Pride Is a Protest. This Year, London Lived Up To That.

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07/03/2023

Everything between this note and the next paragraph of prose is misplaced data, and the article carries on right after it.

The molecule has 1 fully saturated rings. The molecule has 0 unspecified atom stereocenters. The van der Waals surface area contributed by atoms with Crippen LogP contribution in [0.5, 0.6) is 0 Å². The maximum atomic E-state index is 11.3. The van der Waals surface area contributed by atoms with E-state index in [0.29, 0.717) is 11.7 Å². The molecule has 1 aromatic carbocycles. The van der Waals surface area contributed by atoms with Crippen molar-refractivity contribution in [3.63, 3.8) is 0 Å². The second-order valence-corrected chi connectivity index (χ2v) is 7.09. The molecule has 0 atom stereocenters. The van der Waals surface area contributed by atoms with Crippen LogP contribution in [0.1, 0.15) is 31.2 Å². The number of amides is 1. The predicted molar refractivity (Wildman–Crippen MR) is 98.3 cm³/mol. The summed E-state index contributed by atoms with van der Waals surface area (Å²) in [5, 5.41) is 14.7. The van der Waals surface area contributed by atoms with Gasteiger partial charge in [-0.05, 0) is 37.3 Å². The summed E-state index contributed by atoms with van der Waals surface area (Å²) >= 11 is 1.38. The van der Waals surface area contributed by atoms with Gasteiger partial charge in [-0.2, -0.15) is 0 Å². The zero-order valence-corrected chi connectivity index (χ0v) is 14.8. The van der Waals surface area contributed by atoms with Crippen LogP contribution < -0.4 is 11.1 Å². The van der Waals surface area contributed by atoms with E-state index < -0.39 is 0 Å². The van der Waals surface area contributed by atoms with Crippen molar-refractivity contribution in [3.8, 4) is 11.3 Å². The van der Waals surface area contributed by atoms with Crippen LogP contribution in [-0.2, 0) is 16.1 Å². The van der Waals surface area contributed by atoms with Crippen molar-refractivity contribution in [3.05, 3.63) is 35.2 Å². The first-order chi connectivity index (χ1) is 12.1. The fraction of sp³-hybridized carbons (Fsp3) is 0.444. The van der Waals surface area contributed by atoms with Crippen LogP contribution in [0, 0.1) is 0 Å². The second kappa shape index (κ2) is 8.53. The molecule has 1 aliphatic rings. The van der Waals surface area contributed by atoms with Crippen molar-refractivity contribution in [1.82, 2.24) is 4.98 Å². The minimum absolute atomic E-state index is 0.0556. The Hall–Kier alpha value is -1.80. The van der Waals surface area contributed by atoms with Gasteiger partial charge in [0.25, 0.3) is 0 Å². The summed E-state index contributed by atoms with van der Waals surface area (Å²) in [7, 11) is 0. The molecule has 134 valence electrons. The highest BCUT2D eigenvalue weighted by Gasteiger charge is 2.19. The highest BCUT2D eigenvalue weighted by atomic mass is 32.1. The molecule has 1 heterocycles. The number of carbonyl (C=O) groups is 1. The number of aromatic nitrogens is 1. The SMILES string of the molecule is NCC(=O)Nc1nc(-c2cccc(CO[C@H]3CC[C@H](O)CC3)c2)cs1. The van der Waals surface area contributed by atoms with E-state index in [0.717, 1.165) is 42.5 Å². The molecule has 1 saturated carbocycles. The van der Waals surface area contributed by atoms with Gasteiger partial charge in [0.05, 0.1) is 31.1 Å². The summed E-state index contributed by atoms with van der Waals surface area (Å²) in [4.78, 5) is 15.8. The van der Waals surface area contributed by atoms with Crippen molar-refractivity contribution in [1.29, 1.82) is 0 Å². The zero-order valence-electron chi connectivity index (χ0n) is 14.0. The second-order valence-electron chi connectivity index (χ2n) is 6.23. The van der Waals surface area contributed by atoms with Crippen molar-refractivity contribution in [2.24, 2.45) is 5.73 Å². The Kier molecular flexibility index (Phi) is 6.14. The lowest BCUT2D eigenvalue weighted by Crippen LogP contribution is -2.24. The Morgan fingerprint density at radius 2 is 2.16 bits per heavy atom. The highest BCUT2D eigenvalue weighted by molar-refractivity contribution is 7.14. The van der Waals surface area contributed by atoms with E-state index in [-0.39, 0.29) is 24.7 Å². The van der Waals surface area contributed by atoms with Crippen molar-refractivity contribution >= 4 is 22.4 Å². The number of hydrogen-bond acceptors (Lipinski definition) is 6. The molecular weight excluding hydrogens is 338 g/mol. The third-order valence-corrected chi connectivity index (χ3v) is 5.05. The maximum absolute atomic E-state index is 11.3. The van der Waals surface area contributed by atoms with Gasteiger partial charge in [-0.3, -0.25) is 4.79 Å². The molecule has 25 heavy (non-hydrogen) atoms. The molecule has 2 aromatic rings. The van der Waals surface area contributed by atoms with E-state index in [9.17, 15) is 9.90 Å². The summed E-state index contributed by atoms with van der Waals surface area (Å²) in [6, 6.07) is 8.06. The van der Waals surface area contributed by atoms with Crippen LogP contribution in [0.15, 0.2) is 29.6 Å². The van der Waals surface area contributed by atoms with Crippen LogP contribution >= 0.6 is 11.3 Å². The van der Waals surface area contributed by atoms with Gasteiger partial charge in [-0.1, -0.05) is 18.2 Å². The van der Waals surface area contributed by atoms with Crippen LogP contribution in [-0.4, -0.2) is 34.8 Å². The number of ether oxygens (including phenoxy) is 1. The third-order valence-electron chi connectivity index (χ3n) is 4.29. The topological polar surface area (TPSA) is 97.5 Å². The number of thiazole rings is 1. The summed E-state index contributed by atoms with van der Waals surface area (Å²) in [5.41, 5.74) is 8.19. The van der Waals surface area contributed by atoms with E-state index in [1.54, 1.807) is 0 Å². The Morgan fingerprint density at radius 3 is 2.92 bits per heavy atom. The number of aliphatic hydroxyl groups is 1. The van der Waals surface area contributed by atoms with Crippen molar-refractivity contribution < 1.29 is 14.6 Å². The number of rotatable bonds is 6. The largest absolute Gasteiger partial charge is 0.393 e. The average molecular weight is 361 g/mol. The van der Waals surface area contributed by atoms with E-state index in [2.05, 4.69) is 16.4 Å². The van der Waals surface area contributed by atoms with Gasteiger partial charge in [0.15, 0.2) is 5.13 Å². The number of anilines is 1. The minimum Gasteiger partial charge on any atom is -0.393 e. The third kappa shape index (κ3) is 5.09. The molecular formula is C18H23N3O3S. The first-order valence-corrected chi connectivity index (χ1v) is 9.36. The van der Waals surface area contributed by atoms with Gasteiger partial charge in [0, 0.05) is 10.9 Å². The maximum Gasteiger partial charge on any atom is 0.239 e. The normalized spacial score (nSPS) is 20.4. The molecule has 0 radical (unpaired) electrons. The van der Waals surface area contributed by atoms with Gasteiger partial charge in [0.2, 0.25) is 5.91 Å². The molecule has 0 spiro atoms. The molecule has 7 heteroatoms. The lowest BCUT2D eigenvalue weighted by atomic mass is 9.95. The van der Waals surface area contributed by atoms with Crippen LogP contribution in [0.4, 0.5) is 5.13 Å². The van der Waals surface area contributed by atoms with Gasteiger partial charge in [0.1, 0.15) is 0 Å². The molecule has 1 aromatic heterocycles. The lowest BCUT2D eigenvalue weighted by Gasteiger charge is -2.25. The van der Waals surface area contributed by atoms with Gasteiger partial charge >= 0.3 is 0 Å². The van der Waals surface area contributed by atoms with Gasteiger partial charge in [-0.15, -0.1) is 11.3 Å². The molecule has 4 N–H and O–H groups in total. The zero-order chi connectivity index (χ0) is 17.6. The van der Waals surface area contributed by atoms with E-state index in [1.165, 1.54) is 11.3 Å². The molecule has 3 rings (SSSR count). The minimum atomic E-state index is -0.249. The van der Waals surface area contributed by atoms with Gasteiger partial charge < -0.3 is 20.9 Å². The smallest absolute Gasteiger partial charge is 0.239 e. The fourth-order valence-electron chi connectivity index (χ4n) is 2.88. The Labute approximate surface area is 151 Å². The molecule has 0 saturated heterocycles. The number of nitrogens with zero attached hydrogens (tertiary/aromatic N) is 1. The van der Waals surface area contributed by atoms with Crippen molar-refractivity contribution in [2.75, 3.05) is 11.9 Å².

It can be tempting – when you see a colourful parade through central London of glitter and rainbow flags – to think of Pride as a party. In ways, it is. But marchers at London Pride this year were carrying a more sobering reality of queer rights today, edging the party closer to its origins: Angry, valiant protest. An estimated 30,000 people took to the streets on Saturday, including dancers, performers and a procession of floats. For many, the political context was at the forefront of their minds. It’s been a devastating year for trans people, with the cultural conversation on “gender issues” leading to a staggering rise in transphobic hate crime. This year’s official message of trans solidarity –“Never March Alone” – tinged the celebrations with a harder edge: Signs were angrier, more urgent. Chants were louder. Even the messaging on corporate floats gave shoutouts to trans inclusion. The political unrest in the country took centre stage over the afternoon: For the climate crisis, it appeared in the form of several Just Stop Oil protesters. Seven were arrested in the afternoon, after successfully disrupting the procession to call for a boycott of the event’s high-polluting sponsors. Activists from around the British Commonwealth were there to fight for justice in countries where being gay is still illegal. They stood together to hold up a powerful sign: “We are not criminals”. Others took the opportunity to speak up against the hateful rhetoric of refugees, including the government’s Rwanda policy. This, interspaced with live music, defiant dancing, iconic outfits – feels like what Pride is for.

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